The stated defects were institutionalised in Thailand over a decade. Unsurprisingly, the semblance of democracy was reversed through the 2014 coup staged by Gen Prayuth Chanocha. Post-coup, he became prime minster of the country in an arbitrary manner. However, the military rule was ultimately challenged by the masses in what are known as Thai protests of 2020-21. Importantly, in recent elections, the opposition parties, particularly the Move Forward Party (MFP), posed an electoral challenge to the junta by winning a greater number of seats. Given the strong nexus among the military, monarchy and entrepreneurial interests in Thailand, transition from defective to embedded democracy seems a herculean task.

Pakistan qualifies as a defective democracy in terms of electoral regime, political liberties, civil rights, horizontal accountability and effective power to govern. Empirically, the country witnessed initial defects in the ‘democratic’ setup during 1947-58 followed by the Ayub-led military rule. The so-called civilianisation of the Ayub regime also falls under defective democracy. Post-breakup in 1971, civil-military relations and democracy remained defective during 1971-77. The little progress made in terms of constitutional development, i.e., adoption of a parliamentary system, was eroded through the 1977 coup. From 1985 till 1999, Pakistan remained a defective democracy with poorly balanced civil-military relations, confrontational Executive-Judiciary relations, curbs on political and civil liberties, lack of public accountability and ineffective governance. These indicators perpetuated under the Musharraf-led military rule. The so-called civilianisation of the regime was, at best, an effort to internationally project Pakistan as an electoral democracy.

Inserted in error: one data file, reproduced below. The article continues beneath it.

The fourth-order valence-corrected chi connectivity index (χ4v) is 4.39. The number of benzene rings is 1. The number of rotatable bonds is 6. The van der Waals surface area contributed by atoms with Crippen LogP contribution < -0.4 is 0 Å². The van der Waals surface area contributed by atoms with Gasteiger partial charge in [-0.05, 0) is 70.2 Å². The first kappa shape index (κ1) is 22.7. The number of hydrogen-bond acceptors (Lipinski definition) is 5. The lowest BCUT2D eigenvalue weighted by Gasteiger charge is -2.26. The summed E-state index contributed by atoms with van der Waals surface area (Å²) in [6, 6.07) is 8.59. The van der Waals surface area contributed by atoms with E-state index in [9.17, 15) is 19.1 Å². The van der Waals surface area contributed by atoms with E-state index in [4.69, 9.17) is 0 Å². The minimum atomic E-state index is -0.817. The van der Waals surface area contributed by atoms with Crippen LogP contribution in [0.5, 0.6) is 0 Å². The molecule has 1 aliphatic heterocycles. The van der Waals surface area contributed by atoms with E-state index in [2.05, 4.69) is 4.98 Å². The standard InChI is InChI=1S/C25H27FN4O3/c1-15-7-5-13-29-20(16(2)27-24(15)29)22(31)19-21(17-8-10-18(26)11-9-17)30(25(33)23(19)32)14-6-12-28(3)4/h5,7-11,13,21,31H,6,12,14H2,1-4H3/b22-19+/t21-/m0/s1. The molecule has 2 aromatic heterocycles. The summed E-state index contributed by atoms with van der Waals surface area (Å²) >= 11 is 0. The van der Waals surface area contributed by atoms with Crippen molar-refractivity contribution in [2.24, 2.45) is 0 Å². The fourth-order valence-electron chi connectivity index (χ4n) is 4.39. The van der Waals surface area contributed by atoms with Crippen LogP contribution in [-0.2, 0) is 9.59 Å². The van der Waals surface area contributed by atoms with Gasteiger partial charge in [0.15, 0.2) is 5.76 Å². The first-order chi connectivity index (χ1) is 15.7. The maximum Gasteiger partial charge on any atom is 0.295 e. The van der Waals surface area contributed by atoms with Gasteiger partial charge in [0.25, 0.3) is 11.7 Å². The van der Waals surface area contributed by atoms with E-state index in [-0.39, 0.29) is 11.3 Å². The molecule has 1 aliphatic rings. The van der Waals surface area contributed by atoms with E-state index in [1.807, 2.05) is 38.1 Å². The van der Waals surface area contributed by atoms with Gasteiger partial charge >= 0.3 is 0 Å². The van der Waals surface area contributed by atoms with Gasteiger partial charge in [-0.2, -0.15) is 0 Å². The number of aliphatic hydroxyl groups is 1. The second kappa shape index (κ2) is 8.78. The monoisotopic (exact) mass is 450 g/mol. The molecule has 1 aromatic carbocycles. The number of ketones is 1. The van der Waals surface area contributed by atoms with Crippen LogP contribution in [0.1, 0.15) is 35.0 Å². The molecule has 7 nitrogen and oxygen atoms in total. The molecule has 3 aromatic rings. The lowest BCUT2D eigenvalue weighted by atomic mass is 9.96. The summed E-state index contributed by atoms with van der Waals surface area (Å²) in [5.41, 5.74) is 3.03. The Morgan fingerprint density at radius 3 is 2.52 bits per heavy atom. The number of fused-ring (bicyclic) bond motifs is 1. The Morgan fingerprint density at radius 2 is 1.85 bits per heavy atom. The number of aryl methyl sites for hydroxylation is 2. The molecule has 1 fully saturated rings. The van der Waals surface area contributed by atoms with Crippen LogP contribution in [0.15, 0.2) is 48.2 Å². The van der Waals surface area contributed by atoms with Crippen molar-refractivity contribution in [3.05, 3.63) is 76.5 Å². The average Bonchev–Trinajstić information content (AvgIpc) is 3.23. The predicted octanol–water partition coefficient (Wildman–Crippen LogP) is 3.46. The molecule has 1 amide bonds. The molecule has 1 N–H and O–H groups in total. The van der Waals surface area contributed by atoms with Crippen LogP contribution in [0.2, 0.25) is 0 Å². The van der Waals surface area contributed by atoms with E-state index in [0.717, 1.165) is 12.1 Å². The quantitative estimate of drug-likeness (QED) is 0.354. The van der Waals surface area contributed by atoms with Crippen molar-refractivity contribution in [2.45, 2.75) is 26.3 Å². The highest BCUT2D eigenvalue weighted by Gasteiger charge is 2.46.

Post-Musharraf, the defective democracy perpetuated in the country. This was the case with PML-N in office (2013-2018) as well as with the Imran-led PTI dispensation (2018-2022). The Shahbaz-led PDM setup is no different institutionally or structurally. Post-ouster, Imran Khan’s agitation politics has not been aimed at correcting these defects but to pressure the powerful establishment to re-accept him in the system. The PDM/ PPP, the Judiciary, the media and other societal and entrepreneurial interests are also pro-system. The reported tussle within the Judiciary and the establishment, as well as the media, is not about upgrading the democratic profile of the country. It is about ensuring their survival within the defective democracy, aka ‘the system.’

Should Thailand, Pakistan or similar nations wish to realise their embedded democracies, the ruling elite (civil, military and judicial) along with the media, societal and entrepreneurial stakeholders have to correct the perpetuated defects in their democracies. This requires collective will and agency. If Pakistan’s elites prefer the larger interest of the society and the state, they have to agree on a democratic roadmap to make a transition from defective to, at least, a consolidated democracy. The time to act is now. Any delay will risk regression to either personalistic or military authoritarianism.

The writer has a PhD in political science from Heidelberg University and a post-doc from UC-Berkeley. He is a DAAD, FDDI and Fulbright fellow and an associate professor. He can be reached at ejaz.bhatty@gmail.com

A defect by any other name